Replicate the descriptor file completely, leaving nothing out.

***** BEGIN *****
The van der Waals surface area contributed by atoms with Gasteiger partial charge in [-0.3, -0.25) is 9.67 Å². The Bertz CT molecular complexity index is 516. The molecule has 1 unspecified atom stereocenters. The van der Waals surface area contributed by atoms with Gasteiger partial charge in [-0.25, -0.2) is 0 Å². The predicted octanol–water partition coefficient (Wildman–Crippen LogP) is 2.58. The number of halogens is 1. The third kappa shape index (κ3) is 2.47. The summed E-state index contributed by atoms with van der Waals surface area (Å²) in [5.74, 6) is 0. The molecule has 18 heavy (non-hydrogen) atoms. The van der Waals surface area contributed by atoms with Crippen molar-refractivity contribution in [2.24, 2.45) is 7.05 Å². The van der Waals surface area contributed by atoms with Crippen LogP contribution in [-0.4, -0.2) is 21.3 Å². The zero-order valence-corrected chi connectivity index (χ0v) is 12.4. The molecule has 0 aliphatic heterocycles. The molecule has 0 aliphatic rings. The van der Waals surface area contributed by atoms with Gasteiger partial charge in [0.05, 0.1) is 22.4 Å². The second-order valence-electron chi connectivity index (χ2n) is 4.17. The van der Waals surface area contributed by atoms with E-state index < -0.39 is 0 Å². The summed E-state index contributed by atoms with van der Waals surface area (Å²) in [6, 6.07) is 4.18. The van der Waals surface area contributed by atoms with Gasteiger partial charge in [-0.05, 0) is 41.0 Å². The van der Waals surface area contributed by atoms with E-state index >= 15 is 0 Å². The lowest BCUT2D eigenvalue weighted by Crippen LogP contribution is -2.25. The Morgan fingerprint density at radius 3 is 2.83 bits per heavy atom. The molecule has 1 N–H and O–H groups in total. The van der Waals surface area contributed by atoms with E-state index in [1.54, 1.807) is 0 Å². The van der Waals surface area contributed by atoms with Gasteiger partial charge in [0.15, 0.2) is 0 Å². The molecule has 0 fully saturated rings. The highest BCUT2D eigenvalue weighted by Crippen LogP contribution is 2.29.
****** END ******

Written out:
The van der Waals surface area contributed by atoms with Gasteiger partial charge in [-0.3, -0.25) is 9.67 Å². The Bertz CT molecular complexity index is 516. The molecule has 1 unspecified atom stereocenters. The van der Waals surface area contributed by atoms with Gasteiger partial charge in [-0.25, -0.2) is 0 Å². The predicted octanol–water partition coefficient (Wildman–Crippen LogP) is 2.58. The number of halogens is 1. The third kappa shape index (κ3) is 2.47. The summed E-state index contributed by atoms with van der Waals surface area (Å²) in [5.74, 6) is 0. The molecule has 18 heavy (non-hydrogen) atoms. The van der Waals surface area contributed by atoms with Crippen molar-refractivity contribution in [2.24, 2.45) is 7.05 Å². The van der Waals surface area contributed by atoms with Crippen LogP contribution in [-0.4, -0.2) is 21.3 Å². The zero-order valence-corrected chi connectivity index (χ0v) is 12.4. The molecule has 0 aliphatic heterocycles. The molecule has 0 aliphatic rings. The van der Waals surface area contributed by atoms with Gasteiger partial charge in [0.05, 0.1) is 22.4 Å². The second-order valence-electron chi connectivity index (χ2n) is 4.17. The van der Waals surface area contributed by atoms with E-state index < -0.39 is 0 Å². The summed E-state index contributed by atoms with van der Waals surface area (Å²) in [6, 6.07) is 4.18. The van der Waals surface area contributed by atoms with Gasteiger partial charge in [-0.05, 0) is 41.0 Å². The van der Waals surface area contributed by atoms with E-state index >= 15 is 0 Å². The lowest BCUT2D eigenvalue weighted by Crippen LogP contribution is -2.25. The Morgan fingerprint density at radius 3 is 2.83 bits per heavy atom. The molecule has 1 N–H and O–H groups in total. The van der Waals surface area contributed by atoms with E-state index in [1.54, 1.807) is 0 Å². The van der Waals surface area contributed by atoms with Gasteiger partial charge in [0.15, 0.2) is 0 Å². The molecule has 0 fully saturated rings. The highest BCUT2D eigenvalue weighted by Crippen LogP contribution is 2.29.